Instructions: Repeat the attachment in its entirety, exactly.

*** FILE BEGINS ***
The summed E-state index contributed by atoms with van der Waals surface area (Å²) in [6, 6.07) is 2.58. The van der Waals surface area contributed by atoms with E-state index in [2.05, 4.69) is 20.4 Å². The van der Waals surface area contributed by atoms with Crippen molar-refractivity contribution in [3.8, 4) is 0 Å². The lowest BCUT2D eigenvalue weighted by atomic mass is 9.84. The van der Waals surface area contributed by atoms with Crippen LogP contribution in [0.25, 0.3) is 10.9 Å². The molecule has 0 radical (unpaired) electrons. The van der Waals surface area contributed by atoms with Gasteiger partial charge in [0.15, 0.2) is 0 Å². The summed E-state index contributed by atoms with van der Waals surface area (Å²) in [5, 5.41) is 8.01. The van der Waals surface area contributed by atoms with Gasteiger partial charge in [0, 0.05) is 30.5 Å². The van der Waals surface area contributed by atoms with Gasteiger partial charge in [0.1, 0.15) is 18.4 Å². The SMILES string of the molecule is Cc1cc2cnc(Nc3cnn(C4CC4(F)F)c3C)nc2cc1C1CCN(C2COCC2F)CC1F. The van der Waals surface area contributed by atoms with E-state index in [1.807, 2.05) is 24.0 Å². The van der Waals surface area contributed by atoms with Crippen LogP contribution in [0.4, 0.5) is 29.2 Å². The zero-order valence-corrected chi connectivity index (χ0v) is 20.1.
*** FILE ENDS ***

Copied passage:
The summed E-state index contributed by atoms with van der Waals surface area (Å²) in [6, 6.07) is 2.58. The van der Waals surface area contributed by atoms with E-state index in [2.05, 4.69) is 20.4 Å². The van der Waals surface area contributed by atoms with Crippen molar-refractivity contribution in [3.8, 4) is 0 Å². The lowest BCUT2D eigenvalue weighted by atomic mass is 9.84. The van der Waals surface area contributed by atoms with Crippen LogP contribution in [0.25, 0.3) is 10.9 Å². The molecule has 0 radical (unpaired) electrons. The van der Waals surface area contributed by atoms with Gasteiger partial charge in [0.15, 0.2) is 0 Å². The summed E-state index contributed by atoms with van der Waals surface area (Å²) in [5, 5.41) is 8.01. The van der Waals surface area contributed by atoms with Gasteiger partial charge in [0, 0.05) is 30.5 Å². The van der Waals surface area contributed by atoms with Gasteiger partial charge in [0.1, 0.15) is 18.4 Å². The SMILES string of the molecule is Cc1cc2cnc(Nc3cnn(C4CC4(F)F)c3C)nc2cc1C1CCN(C2COCC2F)CC1F. The van der Waals surface area contributed by atoms with E-state index in [1.807, 2.05) is 24.0 Å². The van der Waals surface area contributed by atoms with Crippen LogP contribution in [0.4, 0.5) is 29.2 Å². The zero-order valence-corrected chi connectivity index (χ0v) is 20.1.